The other two guys were moving around behind us. I turned to look at one of them and the leader yelled.
“Hey, fucker! Look at me,” Dogshit snapped. “I’m the one talking to you.”
I turned around and heard my friend make a bit of a whine. It was a kind of bark. A sound made by the young, by the timid. It was a short snap of fear that escaped his lips, and I looked into his eyes to see panic. He was breathing heavy as if he had been sprinting. And when his fear got a hold of him and squeezed mercilessly, he broke out in a run.
The boy behind him snatched him up and held him by one arm and his throat.
“I bet you boys can yell real loud, can’t you?” Dogshit said. His teeth snapped closed as if he tried to bite into something but it was just out of reach. “Can you do me a favor?” He winked at me as if I was in on a joke he was telling, and I was instantly relieved.
Maybe he was just going to hurt my friend. Maybe I would be okay. I smiled at him and nodded. I thought that was what he wanted. I thought we were somehow on the same team.
His eyes sparked fire and he bent as if to pick something up. But he was winding up. He was pulling his hand way back, and when his flat hand slapped against my face, I was instantly knocked down. My face burned, my cheek seemed swollen and hot, and I stayed there cowering on the ground.
“Let’s see how loud you boys can yell.” He raised his hands as if conducting an orchestra and he smiled. “Begin,” he said, slapping his hands together.
I screamed. My friend screamed. We yelled for help, we called for our moms, we wept and we shouted. The wind picked up every bit of our fear and wailing and took it off to somewhere else. For the wind was teaching us a lesson in cruelty that day. It would not help. It would not carry our cry to a pure soul. The wind was an instrument of the dark.
Dogshit put his finger to his mouth. “Shh.” He looked up at his thugs. “Did you hear something?”
I prayed that they had. I prayed they had heard someone coming. A man or a woman. A cop would be best, but I would take anything, a group of kids, a hobo, at that moment any kind of help would be accepted. But the wind was cruel.
“Nope,” Dogshit said. “Not a thing. No one heard you. We are going to have to find a way to make you scream even louder.”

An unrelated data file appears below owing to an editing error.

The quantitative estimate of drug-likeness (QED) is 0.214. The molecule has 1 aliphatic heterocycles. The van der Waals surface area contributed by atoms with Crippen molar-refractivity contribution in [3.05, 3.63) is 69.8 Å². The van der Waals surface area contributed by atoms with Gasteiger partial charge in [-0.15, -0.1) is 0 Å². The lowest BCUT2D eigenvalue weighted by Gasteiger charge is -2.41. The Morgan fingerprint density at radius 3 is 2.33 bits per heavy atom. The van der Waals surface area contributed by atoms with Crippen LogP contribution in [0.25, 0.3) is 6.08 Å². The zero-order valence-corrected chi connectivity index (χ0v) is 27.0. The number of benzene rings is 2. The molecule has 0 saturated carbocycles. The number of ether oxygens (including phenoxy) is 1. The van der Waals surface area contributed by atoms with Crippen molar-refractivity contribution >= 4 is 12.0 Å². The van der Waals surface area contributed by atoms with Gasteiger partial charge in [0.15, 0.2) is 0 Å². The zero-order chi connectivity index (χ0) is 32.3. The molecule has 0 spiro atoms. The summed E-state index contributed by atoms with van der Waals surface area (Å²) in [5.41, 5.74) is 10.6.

They spat on us. They beat on us. They took sticks and one of them tried his best to break my leg. When he couldn’t he beat me harder. They made me and my friend fight each other. Then they made us kiss. They tossed my friend to the ground and pissed on him, and they would have done the same to me if they had any piss left.
Every now and then they would stop long enough to let us scream for help.
Dogshit looked at the other two and grinned. He looked as if he had lost his mind. As if he had reached a level of insanity reserved for howling lunatics when he said, “Do you guys want to fuck ’em?”
The other boys looked at us and thought about it. I wanted to beg no, wanted to promise them money or anything. At that moment I would have brought them the keys to my parents’ car. But in the end, the boys just shrugged.
The thugs turned away as Dogshit looked at us and smiled. “Guess we are done here. You guys were good sports. We had a lot of fun.” He pointed at us both and grinned. “You guys did too, right?”
“What?” I stammered.
“You guys had fun, too, right?” Dogshit said.
“One of you at a time can come back if you want to, but if we ever see you two together in this park again we are going to fuck you both.” He smiled and left. He just disappeared around the corner.
When we got back to my house, my friend took a shower, sobbing as the water ran. When his shower was done he called his mom. He sat on my porch until his mom pulled up, then he ran to her car and was gone. I never saw my friend again. I don’t remember his name. I can’t remember anything about him except the way he looked when he was crying.
I hope he never saw that kind of evil again. I hope he lives a life of peace and never thinks about any of this ever again. And he might. He might have driven it from his mind and never visited that park in his mind ever again.
I never went back to that park. I won’t go there to this day. I put that day away and have not ever gone back until tonight. Until this blog on this day. When I remembered this story, I needed to write it down. When I remembered this story, I needed to tell you all about the friend I lost. And about the cruelty of the wind.